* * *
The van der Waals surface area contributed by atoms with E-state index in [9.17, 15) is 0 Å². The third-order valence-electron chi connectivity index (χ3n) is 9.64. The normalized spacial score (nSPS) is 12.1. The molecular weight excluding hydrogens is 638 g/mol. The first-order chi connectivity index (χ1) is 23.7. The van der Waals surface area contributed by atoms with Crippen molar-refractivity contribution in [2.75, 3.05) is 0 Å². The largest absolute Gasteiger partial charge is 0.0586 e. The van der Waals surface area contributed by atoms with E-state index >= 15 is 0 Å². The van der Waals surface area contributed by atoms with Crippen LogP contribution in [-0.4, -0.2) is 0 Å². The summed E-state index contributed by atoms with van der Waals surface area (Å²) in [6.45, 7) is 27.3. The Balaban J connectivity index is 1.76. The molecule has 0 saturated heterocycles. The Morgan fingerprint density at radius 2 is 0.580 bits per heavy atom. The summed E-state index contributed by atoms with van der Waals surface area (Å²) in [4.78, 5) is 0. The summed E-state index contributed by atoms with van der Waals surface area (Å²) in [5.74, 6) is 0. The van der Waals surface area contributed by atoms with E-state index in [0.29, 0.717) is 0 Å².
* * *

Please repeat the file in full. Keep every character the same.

The van der Waals surface area contributed by atoms with E-state index in [9.17, 15) is 0 Å². The third-order valence-electron chi connectivity index (χ3n) is 9.64. The normalized spacial score (nSPS) is 12.1. The molecular weight excluding hydrogens is 638 g/mol. The first-order chi connectivity index (χ1) is 23.7. The van der Waals surface area contributed by atoms with Crippen molar-refractivity contribution in [2.75, 3.05) is 0 Å². The largest absolute Gasteiger partial charge is 0.0586 e. The van der Waals surface area contributed by atoms with E-state index >= 15 is 0 Å². The van der Waals surface area contributed by atoms with Crippen LogP contribution in [-0.4, -0.2) is 0 Å². The summed E-state index contributed by atoms with van der Waals surface area (Å²) in [6.45, 7) is 27.3. The Balaban J connectivity index is 1.76. The molecule has 0 saturated heterocycles. The Morgan fingerprint density at radius 2 is 0.580 bits per heavy atom. The summed E-state index contributed by atoms with van der Waals surface area (Å²) in [4.78, 5) is 0. The summed E-state index contributed by atoms with van der Waals surface area (Å²) in [5.74, 6) is 0. The van der Waals surface area contributed by atoms with E-state index in [0.29, 0.717) is 0 Å².